https://www.duolingo.com/profile/uxSY4nUr

Can we say youngsters here?


https://www.duolingo.com/profile/Keith352848

Duo does not accept: "The adolescents become the adults..." It also rejected this: "The teenagers become the adults..." which means that "degli" in the Italian translation means nothing. It's just...there... Come on, Just stop!!!


https://www.duolingo.com/profile/TomTheChemist

Your examples are just bad English. Please note that you often cannot translate stuff literally word for word. While English does not use indefinite articles with plural nouns, Italian often uses "degli", "dei" or "delle" in this context.


https://www.duolingo.com/profile/Keith352848

Well, first off, Tom, I don't know what's "bad" about my English depending upon the context of the sentence, which is always absent... But all I'm saying is that the simplest way to say "The teenagers become adults," is most likely by doing away with a misleading article, and it's probably perfectly legitimate to do so in spoken Italian, given the language's several ways to say any one thing. Handing me "degli," my mind moves first to consider "some." That not sounding correct, it moves to "the." At the end of the day, if the composers of the sentence would like to have expressed simply "adults" sans article - as can happen throughout the language, apparently more or less at random - why didn't they just say it. The method of teaching is confusing and counter-productive. And that's the point I've been attempting to make for several years. Even my native speaking friends find such sentences as these, stuffed with unnecessary grammar, ridiculous.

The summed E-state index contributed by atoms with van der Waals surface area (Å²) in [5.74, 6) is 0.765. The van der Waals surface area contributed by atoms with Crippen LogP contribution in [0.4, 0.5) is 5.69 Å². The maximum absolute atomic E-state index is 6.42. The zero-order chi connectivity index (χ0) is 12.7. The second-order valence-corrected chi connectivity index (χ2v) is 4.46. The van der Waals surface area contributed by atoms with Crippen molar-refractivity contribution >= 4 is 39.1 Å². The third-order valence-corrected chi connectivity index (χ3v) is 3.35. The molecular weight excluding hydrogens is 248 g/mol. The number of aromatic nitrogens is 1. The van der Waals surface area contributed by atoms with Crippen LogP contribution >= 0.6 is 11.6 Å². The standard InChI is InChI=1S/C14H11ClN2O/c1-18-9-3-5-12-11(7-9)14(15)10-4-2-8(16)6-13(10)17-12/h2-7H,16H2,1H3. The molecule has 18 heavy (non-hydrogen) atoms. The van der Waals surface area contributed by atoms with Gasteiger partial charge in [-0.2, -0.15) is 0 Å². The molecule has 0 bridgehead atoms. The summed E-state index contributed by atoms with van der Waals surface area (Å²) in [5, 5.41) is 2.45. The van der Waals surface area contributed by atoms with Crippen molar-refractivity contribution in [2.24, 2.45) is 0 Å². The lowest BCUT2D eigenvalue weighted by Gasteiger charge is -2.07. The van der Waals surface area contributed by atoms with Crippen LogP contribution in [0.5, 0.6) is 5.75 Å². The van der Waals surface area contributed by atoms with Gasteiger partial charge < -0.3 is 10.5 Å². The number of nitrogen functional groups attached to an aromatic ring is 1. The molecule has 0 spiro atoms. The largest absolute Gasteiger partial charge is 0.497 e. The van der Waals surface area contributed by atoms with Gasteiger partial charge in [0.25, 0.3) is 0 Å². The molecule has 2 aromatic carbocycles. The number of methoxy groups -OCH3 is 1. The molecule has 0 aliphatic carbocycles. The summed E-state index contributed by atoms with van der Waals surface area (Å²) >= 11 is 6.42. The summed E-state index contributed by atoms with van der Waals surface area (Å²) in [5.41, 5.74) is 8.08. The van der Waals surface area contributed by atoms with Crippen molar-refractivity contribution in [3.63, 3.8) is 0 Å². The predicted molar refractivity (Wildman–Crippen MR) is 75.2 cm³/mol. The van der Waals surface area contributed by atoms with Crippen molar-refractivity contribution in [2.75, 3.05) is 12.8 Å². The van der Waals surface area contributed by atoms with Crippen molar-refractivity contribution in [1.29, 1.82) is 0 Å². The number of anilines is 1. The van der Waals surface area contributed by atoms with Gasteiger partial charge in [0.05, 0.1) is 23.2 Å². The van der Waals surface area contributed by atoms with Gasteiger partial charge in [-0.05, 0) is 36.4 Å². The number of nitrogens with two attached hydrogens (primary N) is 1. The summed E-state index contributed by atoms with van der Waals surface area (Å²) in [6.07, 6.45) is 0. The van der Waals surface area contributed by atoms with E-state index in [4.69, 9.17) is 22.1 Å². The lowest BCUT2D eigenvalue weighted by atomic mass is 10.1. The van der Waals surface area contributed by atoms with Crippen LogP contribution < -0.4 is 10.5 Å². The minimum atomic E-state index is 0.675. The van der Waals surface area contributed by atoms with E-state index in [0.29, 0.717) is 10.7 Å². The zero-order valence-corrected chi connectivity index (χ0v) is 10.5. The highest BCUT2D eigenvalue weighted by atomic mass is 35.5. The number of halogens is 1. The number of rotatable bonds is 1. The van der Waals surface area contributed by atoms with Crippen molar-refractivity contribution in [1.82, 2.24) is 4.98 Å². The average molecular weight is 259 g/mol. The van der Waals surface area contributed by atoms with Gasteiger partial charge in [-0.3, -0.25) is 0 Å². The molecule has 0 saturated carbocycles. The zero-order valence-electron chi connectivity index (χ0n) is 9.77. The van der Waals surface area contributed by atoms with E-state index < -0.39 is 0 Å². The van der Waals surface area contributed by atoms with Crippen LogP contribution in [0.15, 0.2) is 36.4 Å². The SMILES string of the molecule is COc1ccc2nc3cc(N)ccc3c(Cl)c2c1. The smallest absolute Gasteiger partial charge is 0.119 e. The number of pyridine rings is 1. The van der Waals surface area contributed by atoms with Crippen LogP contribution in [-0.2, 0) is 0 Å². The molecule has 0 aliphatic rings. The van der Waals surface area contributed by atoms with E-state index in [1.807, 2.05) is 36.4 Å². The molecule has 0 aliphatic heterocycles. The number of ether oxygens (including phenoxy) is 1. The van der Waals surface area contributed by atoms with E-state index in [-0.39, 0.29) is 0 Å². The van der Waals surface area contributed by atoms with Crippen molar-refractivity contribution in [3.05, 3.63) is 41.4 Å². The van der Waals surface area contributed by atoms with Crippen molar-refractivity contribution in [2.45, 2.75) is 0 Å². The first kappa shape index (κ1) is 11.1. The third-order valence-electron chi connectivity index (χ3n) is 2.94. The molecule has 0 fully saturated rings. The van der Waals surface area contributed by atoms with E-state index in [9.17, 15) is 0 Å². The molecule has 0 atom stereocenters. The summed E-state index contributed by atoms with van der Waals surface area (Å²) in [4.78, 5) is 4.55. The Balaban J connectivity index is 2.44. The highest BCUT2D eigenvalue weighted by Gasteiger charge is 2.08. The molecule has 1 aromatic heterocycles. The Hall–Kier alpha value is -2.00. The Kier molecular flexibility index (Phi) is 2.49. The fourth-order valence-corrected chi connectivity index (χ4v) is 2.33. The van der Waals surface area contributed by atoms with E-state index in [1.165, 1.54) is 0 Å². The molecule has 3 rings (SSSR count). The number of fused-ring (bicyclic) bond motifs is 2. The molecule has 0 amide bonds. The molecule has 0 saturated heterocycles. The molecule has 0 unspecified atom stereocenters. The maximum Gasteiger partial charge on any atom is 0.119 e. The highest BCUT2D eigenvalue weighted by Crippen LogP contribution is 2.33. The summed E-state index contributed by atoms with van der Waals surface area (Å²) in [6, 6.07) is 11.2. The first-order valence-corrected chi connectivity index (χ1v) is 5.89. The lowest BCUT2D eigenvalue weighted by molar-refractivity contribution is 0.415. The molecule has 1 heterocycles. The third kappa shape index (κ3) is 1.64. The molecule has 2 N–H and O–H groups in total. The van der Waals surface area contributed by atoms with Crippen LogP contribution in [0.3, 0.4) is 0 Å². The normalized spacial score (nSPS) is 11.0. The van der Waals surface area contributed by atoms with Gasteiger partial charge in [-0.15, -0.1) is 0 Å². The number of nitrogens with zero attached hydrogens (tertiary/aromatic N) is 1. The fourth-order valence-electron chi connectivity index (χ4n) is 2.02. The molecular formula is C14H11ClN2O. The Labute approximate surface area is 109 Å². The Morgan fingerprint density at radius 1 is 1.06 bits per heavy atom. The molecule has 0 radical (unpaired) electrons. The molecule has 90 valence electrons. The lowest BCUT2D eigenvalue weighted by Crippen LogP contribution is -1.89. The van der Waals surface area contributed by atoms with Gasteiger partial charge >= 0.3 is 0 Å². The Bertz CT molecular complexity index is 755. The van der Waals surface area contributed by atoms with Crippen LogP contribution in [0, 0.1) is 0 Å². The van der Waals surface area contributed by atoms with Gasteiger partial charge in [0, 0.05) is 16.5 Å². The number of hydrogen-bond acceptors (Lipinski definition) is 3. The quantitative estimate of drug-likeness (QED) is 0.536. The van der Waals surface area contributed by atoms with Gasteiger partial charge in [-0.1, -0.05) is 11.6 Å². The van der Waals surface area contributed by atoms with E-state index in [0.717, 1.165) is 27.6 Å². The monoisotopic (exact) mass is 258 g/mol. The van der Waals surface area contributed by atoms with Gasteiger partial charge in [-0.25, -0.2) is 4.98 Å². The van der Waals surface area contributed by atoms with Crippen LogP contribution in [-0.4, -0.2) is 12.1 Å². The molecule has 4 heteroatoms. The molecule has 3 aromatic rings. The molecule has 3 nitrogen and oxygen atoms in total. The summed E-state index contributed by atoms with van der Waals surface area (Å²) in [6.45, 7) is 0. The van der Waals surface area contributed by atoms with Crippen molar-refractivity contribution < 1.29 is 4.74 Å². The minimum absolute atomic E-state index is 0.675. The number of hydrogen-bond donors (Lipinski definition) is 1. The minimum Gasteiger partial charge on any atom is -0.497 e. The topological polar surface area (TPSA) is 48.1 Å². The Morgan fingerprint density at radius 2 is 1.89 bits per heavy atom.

https://www.duolingo.com/profile/TomTheChemist

I sincerely apologize, Keith, if my phrasing offended you but I still believe that the sentences you proposed in your first comment do not sound natural. At least I would never use the second definite article before “adults”. I do believe the ‘English to Italian translation’ form of this exercise should accept the version without “degli” which I reported and commented about above. However, this minor persisting error does not warrant your harsh criticism of Duolingo. Afterall, one of the pillars of Duo is crowdsourcing. You wrote: “…which means that "degli" in the Italian translation means nothing. It's just...there... Come on, Just stop!!!” – if you get the Italian sentence and are supposed to translate it into English, then you just can’t do so word-for-word (“degli” won’t have an English equivalent). That’s how the language works. Deal with it. Another thing you are missing is that there is no one perfect way to teach a language. You can do it by studying grammar, dissecting sentences and understanding how the logic of the language works. Or you can just listen, repeat, translate and learn from mistakes until you develop a feeling for the language. Duo aims more for the latter. I admit that Duo is not perfect, and a lot of time lack of context is a problem. But in general, the strategy is valid and works for many people. If you really want to learn a language efficiently, you have to complement Duolingo with other sources. Like in this case, instead of complaining that Duo threw “degli” at you, it should spark your curiosity to find out more about this feature of Italian. And whether you choose to look up the grammar to fully understand it or multiple examples to get a feeling for its use is totally up to you and your learning preferences. I believe you could have easily inquired about this topic constructively here in the forum instead of calling it “unnecessary grammar” and “ridiculous”. That’s just not fair from you.